Money may be anything chosen by common consent as a medium of exchange. Other say, anything that performs the functions of money is money. Money is what money does. It is given and received irrespective of the standing of the person who offers it in payment. All commodities are expressed and valued in terms of money. In wider sense, the term money includes all medium of exchangegold silver, copper, paper cheques, commercial bills of exchange etc., This definition is too wide. Therefore, some writers offered the narrow definition that is, anything that is generally accepted as a means of exchange and that at the same time, acts as a measure and as a store of value.

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Definitions of Money:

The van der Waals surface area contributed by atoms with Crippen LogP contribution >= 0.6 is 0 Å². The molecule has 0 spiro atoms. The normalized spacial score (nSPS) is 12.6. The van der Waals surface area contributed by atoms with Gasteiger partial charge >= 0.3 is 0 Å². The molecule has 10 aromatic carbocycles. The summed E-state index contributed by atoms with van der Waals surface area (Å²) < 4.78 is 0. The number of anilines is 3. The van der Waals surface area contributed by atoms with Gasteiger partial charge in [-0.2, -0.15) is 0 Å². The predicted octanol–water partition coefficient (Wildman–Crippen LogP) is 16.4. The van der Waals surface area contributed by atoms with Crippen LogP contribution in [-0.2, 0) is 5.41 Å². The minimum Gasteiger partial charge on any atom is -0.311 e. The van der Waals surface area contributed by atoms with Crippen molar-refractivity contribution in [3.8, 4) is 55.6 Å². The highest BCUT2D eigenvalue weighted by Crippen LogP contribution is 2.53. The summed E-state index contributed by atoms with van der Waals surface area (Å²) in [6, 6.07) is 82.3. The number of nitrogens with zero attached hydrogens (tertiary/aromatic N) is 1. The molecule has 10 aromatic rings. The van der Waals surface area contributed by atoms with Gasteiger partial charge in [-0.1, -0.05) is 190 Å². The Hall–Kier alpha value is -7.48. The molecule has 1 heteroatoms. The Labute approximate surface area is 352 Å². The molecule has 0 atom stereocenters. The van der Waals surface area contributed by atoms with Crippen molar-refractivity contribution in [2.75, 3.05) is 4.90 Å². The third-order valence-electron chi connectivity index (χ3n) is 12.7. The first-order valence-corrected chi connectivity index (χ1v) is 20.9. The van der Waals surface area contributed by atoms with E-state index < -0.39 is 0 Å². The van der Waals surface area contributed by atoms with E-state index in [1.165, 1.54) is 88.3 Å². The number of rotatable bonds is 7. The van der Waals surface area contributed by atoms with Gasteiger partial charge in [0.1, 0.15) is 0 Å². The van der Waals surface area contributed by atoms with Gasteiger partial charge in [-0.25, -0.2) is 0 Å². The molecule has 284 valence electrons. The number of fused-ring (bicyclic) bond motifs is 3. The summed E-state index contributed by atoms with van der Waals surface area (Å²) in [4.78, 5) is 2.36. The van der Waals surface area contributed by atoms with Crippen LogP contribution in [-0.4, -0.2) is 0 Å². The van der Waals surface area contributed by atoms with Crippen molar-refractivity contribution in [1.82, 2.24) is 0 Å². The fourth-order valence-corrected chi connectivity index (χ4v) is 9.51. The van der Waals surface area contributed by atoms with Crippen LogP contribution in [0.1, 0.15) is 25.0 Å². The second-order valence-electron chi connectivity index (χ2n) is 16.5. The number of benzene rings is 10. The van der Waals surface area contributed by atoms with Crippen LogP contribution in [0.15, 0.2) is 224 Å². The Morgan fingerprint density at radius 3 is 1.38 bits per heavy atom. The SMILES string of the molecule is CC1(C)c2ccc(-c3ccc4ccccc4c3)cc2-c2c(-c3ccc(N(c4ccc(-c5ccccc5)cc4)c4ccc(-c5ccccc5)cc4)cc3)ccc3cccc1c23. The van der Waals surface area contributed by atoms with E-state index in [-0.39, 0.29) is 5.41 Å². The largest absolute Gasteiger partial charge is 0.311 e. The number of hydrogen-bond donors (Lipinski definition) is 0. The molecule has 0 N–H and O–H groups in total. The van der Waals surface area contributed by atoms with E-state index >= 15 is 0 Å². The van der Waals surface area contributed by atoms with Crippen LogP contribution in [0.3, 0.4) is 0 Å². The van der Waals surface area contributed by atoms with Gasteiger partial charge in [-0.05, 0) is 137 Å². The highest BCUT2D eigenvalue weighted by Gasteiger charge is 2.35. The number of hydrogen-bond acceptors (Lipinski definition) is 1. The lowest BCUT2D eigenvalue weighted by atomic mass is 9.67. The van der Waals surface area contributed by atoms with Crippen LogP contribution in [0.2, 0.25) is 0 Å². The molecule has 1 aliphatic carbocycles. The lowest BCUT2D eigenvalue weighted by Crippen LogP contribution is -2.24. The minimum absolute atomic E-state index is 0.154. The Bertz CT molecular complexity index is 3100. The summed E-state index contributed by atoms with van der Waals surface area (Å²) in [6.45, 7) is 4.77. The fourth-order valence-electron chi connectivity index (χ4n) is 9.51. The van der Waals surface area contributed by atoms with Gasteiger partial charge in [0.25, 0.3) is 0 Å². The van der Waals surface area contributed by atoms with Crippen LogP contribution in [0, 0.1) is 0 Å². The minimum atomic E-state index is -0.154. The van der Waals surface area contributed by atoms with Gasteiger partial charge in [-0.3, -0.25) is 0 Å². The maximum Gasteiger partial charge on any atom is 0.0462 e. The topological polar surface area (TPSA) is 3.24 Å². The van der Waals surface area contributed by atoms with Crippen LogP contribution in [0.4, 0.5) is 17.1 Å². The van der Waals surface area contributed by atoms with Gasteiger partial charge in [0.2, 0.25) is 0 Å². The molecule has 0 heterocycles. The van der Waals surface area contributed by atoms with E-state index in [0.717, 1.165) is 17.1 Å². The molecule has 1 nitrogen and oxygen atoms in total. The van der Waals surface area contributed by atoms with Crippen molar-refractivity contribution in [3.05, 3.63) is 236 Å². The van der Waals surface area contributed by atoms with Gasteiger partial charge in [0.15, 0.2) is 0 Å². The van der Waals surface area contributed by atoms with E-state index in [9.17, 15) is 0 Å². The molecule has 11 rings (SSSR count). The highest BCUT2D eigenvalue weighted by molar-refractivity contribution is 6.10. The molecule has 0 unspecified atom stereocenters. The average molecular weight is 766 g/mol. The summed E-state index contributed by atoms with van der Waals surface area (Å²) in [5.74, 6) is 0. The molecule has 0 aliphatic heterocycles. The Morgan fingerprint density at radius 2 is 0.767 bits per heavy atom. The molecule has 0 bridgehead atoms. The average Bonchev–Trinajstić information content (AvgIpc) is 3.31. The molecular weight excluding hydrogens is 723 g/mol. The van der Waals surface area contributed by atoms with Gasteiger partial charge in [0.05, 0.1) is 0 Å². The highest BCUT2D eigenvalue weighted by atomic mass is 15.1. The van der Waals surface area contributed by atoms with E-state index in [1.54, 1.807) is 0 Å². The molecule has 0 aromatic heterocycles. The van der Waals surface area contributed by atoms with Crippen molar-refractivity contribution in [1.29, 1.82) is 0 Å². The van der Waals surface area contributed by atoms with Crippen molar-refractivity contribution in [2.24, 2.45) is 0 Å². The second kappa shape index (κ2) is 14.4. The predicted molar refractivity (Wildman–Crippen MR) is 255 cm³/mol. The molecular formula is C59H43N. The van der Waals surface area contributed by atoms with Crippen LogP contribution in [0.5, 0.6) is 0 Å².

Money as a concept is defined by various writers in different ways. Some important views about money are as follows: In the words of Prof. Colborn It is the means of valuation and of payment as both the unit of account and the generally acceptable medium of exchange. Robertson defined money as anything which is widely accepted in payment for goods, or in discharge of other kinds of business obligations. In the words of G.D. H. Cole, Money is anything that is habitually and widely used as a means of payments and is generally acceptable in the settlement of debts. According to Kent, money is anything which is commonly used and generally accepted as a medium of exchange or as a standard of value. With the study of above definitions it can be concluded that money is the medium of exchange, measure of value, store of value and transfer of value. Money is classified as (i) Fiat Money and (ii) Fiduciary money. Fiat money, also known as currency is a legal tender. It has legal power to discharge debts. The creditor cannot refuse it. Fiduciary money is the demand deposits are the demand deposits of the bank. It is accepted as money on the basis of the trust that their issues command. A person can refuse to accept bank money (cheque), because there is no guarantee that the cheque will be honoured. In India, coins and paper money constitute supply and are known together as currency. To modern economists or empiricists, money includes the following functions: 1. Currencies and demand deposits of banks 2. Financial assets such as bonds, government securities and equity shares 3. Time deposits with banks Above categories of money some economist categories as 1. Near money includes as financial assets 2. Pure Money includes as cash and chequable with commercial banks In modern sense, financial assets are also considered as money on the following criteria: 1. Stability of the demand function, 2. High degree of substitutability, and 3. Feasibility of measuring statistical variations. Classification of Money: Money can be classified on the basis of relationship between the value of money as money and the value of money a commodity. 1. Full-bodied Money 2. Representative full bodied Money 3. Credit Money 1. Full-bodied Money: The money, whose value as a commodity for non-monetary purposes is as great as its value as money is known as full-bodied money. Gold coins in gold standard, silver coins in silver standard or gold and silver coins in bimetallic standard were the examples of full-bodied money. In the metallic standard the precious metal like gold and silver was wasted by the process of gradual depreciation, so full bodied money was replaced by representative full-bodied money. General Economics 8. 2 Money And Banking.